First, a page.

here had been speculation that City Center, the us$ 8.6 billion Las Vegas development owned by MGM, would miss the payment and file for bankruptcy protection, putting the completion of the massive project in doubt. Shares, which were down 19% ahead of the news, were halted at us$ 2.51 ahead of the news but rebounded afterwards. They recently were up 5.2% at us$ 3.25 in recent trading.
MGM said Friday it would work with Dubai World, its investment partner in the project, and its lenders to find "a long-term solution for the financing of City Center's completion." Chairman and CEO Jim Murren added, "We are doing our utmost to see that this project continues, keeping thousands of Nevadans employed. We will continue to make every effort to see that City Center is completed."
MGM was sued earlier this week by Dubai World, which alleged the troubled casino operator breached the terms of their venture. MGM has said the suit is "completely without merit." Dubai World World has blamed MGM for massive cost overruns on City Center.
The City Center project is a stark example of how excesses spawned during a lengthy gambling boom are coming back to haunt the casino industry. The project is so large that thousands of workers depend on it for jobs. Las Vegas has been reeling from a slump in tourism revenue, as hotel-room occupancy rates have dropped, pushing up unemployment in the region above the national average.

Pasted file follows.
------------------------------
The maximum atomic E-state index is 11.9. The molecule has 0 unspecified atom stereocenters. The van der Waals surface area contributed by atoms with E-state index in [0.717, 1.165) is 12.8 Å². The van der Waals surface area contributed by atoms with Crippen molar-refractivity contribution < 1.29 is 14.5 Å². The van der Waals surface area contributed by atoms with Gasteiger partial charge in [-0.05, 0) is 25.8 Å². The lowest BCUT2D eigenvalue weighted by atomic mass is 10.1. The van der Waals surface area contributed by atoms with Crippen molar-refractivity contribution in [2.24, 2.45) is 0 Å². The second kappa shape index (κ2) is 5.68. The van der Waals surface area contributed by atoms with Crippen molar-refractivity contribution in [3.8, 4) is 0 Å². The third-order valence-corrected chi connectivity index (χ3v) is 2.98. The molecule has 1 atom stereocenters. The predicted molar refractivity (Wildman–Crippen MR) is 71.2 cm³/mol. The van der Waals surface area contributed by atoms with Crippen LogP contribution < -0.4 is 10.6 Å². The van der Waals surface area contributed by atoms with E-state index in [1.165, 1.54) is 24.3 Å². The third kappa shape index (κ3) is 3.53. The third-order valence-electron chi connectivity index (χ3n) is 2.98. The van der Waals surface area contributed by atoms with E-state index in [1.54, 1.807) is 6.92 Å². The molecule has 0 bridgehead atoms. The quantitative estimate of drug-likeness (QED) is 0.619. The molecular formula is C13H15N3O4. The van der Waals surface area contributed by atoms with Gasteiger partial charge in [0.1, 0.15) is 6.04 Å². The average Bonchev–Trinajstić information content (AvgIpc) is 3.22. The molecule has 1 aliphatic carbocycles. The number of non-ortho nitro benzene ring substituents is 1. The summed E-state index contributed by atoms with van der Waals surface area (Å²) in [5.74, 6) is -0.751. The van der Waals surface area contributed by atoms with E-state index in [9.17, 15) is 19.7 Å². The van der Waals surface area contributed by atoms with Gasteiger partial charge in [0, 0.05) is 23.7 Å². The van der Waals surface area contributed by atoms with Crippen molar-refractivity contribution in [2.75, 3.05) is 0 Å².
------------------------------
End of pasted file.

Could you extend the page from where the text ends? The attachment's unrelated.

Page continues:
Last week, the company reported it swung to a fourth-quarter net loss on a us$ 1.2 billion write-down, and the company said it saw weakness in gaming and the economy in general in the first quarter. Shares of MGM Mirage, a casino operator controlled by billionaire Kirk Kerkorian, closed down nearly 8 % after earlier falling more than 18 %.
MGM Mirage, which has a big presence on the Las Vegas Strip, may sell more assets as it races to negotiate new terms with lenders to avoid defaulting its debts. The company already won a waiver from lenders of covenants on its senior credit facility through May 15. The firm, which has 17 casinos in Nevada, Mississippi and Michigan, and 50% stakes in four others in Nevada, New Jersey, Illinois and Macau.
Sources said CityCenter had hired law firm Dewey & LeBoeuf to prepare for a possible bankruptcy as early as Friday. Such a filing depended on the outcome of talks between MGM Mirage, Dubai World and their lenders, added the sources, who asked to remain anonymous because the talks were private.